This way of thinking emulates the “Führer-principle” whereby, if one has the talent for ‘making good things happen’, they should be given the power to make it happen. It is a general approach to organisation which is quite unlike the symphonic approach.
‘Representation’ is an Enlightenment society practice that thus gauges the extent to which we are (a) the result of a symphonic/emergent social dynamic, or (b) the cause of a deliberately structured social dynamic. It is the same question that pops up in a zillion places in our society.
In a pioneering community wherein the opening of spatial possibility in such terms as fertile fields, fish-filled waters, timber-filled forests and cattle-ready grasslands elicits the blossoming of creative/productive potentialities, the ‘representation’ of a ‘pioneer’ would decidedly fall into category (a), but in today’s era of monolithic centrally-directed trans-national corporations, the ‘representation’ of a ‘worker’ would be more in the category of (b), or as described in John Lennon’s ‘Working Class Hero’; “A working class hero is something to be / keep you doped with religion and sex and tv.”
Whether we are talking about storm-cells in the atmosphere, the worker in the community, or any dynamic whatsoever, there is always a conjugate habitat-inhabitant relation involved and a question as to whether we see the visibly active agent in (a) the organic/ecological model terms of being the consequence of the habitat dynamic, or (b) the machine model terms being a part(icipant) with his own local agency who helps to cause the social dynamic.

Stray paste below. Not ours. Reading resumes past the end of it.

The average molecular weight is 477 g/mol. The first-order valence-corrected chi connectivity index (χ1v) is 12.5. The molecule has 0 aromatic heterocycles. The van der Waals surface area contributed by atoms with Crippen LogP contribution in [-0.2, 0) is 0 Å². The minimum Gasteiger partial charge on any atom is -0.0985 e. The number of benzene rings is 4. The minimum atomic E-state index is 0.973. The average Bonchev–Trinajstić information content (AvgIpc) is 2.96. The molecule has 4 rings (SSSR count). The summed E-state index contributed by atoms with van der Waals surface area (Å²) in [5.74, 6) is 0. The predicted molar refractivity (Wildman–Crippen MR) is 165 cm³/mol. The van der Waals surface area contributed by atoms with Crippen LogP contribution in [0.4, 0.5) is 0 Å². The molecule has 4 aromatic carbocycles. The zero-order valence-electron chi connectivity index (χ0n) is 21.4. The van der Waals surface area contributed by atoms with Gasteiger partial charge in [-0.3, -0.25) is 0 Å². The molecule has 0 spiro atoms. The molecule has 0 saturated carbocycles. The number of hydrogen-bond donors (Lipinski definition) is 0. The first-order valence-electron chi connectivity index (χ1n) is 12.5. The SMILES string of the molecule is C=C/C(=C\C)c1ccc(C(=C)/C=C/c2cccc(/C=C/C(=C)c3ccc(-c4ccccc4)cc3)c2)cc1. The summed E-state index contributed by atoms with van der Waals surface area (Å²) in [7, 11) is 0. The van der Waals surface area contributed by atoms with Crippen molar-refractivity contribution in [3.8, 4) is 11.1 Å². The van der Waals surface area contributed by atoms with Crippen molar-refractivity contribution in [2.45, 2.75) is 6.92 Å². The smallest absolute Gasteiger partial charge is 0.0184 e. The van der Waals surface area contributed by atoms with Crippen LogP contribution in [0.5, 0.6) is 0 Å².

It seems to follow logically that the sort of ‘representative’ that we elect in our ‘representative government’ will reflect the manner in which we give ‘representation’ to ourselves. We typically split this into ‘two’, the ‘political right’ and the ‘political left’ but reflection shows that a four-way split better captures the dynamics involved;
1. The ‘libertarian right’ which rejects the (b) model of central direction OF THE COLLECTIVE while embracing this model on an INDIVIDUAL basis, as in “… and God said to them, … Be fruitful and multiply, and fill the earth and subdue it; and have dominion over the fish of the sea and over the birds of the air and over every living thing that moves upon the earth.” (Genesis) This ‘representation’ is one in which God has proxy’ed his authority to become the centre of control over nature to each and every individual (The opposite of the ‘strands-in-the-web-of-life beliefs of the ‘musical harmony will orchestrate us’, (a) model orienting political left, otherwise know as ‘anarchists’
2. The ‘conservative right’ which supports central direction that will favour the pursuit of self-interest OF THE COLLECTIVE; i.e. the difference between 1. and 2. is the same difference as to whether, when one says ‘God Bless America’, one intends that the central authority proxy’ed from God to man should become the seat of the central nervous system of the nation as in “I pledge allegiance to the flag of the United States of America and to the republic for which it stands: one nation under God, indivisible, with liberty and justice for all.” The words ‘under God’ were added recently; i.e. in 1954.